(Getty Images)

The scandal-wracked Ghana soccer team has indefinitely suspended Sulley Muntari and Kevin-Prince Boateng ahead of its final World Cup group-stage match against Portugal on Thursday afternoon, the country’s soccer federation announced in separate statements.

Muntari, who started Ghana’s first two games but was set to miss the Portugal match because of yellow-card accumulation, was suspended “in the wake of his unprovoked physical attack on an Executive Committee member of the GFA and a management member of the Black Stars, Mr. Moses Armah on Tuesday 24th June, 2014 during a meeting,” the Ghana Soccer Federation (GFA) said in a statement posted on its Web site.

According to Ghanasportsonline.com, “Muntari is alledged to have slapped a member of the Ghana National Team’s management committee,” Moses Armah, and “even chased [him] with broken bottles at the hotel over disagreements with appearance fees and other bonuses owed the players.”

Boateng, who didn’t start against the United States in the opener and was subbed out early in the second half against Germany, was suspended after his “vulgar verbal insults targeted at coach Kwesi Appiah during the team’s training session in Maceio this week,”  the Ghana Soccer Federation (GFA) said in a separate statement. “Boateng has since showed no remorse for his actions which has resulted in the decision,” it said.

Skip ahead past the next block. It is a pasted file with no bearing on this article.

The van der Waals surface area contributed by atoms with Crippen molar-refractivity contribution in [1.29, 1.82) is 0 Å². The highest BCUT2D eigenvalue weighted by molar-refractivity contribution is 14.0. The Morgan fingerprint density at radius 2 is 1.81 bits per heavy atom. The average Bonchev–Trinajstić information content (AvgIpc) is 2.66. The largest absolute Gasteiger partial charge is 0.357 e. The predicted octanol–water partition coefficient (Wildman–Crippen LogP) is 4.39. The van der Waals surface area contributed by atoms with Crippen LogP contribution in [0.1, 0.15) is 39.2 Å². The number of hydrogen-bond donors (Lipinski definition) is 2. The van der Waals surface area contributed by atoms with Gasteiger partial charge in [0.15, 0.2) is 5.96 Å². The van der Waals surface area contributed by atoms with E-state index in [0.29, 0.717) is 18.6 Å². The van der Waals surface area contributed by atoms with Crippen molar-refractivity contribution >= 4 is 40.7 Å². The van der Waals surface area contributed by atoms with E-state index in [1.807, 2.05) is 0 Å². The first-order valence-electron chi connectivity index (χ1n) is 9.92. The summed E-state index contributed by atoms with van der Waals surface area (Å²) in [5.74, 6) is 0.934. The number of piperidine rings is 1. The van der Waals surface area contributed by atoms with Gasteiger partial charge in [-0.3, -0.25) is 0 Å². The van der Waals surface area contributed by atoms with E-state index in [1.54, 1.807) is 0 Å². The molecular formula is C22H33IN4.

Earlier this week, Ghana’s president authorized the shipment of $3 million in cash to Brazil so its disgruntled soccer players could be paid for the World Cup. The money was flown in on a plane.

Ghana’s best chance of advancement into the World Cup’s knockout round on Thursday involves a win over Portugal combined with a multiple-goal loss by the United States to Germany.

More from the World Cup:

Here’s how the United States can advance at the World Cup

Will FIFA suspend Luis Suarez over biting incident? History says yes.

Is FIFA doing enough to treat concussions in soccer?

Jermaine Jones’s present and past will collide vs. Germany

Klinsmann says World Cup scheduling has U.S .at disadvantage

Video: How the U.S. can advance to the knockout round

CONCACAF teams are serving notice

Thousands of American soccer fans make Brazil feel like home

Scores and schedule | Group standings | Stats leaders